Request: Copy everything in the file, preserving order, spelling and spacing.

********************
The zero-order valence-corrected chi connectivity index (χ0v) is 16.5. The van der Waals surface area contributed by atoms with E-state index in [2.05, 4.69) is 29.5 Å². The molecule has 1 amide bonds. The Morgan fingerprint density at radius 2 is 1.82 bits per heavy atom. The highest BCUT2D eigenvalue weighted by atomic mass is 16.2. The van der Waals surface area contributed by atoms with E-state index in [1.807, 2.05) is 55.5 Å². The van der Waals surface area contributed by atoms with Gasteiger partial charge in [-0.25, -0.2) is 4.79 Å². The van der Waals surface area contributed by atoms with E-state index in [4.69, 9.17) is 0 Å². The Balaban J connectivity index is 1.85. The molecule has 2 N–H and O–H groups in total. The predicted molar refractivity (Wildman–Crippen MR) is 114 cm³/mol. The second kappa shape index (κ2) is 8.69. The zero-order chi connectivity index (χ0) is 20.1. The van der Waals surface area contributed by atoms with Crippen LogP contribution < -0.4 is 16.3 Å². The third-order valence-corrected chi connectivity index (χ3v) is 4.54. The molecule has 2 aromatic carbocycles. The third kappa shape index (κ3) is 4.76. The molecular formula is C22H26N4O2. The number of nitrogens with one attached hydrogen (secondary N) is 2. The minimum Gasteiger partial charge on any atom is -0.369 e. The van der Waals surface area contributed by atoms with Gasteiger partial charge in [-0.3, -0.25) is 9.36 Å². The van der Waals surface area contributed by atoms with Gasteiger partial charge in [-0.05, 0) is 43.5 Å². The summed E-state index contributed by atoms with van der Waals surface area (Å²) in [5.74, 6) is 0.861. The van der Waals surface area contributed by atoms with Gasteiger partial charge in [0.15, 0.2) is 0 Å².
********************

The zero-order valence-corrected chi connectivity index (χ0v) is 16.5. The van der Waals surface area contributed by atoms with E-state index in [2.05, 4.69) is 29.5 Å². The molecule has 1 amide bonds. The Morgan fingerprint density at radius 2 is 1.82 bits per heavy atom. The highest BCUT2D eigenvalue weighted by atomic mass is 16.2. The van der Waals surface area contributed by atoms with E-state index in [1.807, 2.05) is 55.5 Å². The van der Waals surface area contributed by atoms with Gasteiger partial charge in [-0.25, -0.2) is 4.79 Å². The van der Waals surface area contributed by atoms with E-state index in [4.69, 9.17) is 0 Å². The Balaban J connectivity index is 1.85. The molecule has 2 N–H and O–H groups in total. The predicted molar refractivity (Wildman–Crippen MR) is 114 cm³/mol. The second kappa shape index (κ2) is 8.69. The zero-order chi connectivity index (χ0) is 20.1. The van der Waals surface area contributed by atoms with Crippen LogP contribution < -0.4 is 16.3 Å². The third-order valence-corrected chi connectivity index (χ3v) is 4.54. The molecule has 2 aromatic carbocycles. The third kappa shape index (κ3) is 4.76. The molecular formula is C22H26N4O2. The number of nitrogens with one attached hydrogen (secondary N) is 2. The minimum Gasteiger partial charge on any atom is -0.369 e. The van der Waals surface area contributed by atoms with Gasteiger partial charge in [-0.3, -0.25) is 9.36 Å². The van der Waals surface area contributed by atoms with Gasteiger partial charge in [-0.05, 0) is 43.5 Å². The summed E-state index contributed by atoms with van der Waals surface area (Å²) in [5.74, 6) is 0.861. The van der Waals surface area contributed by atoms with Gasteiger partial charge in [0.15, 0.2) is 0 Å².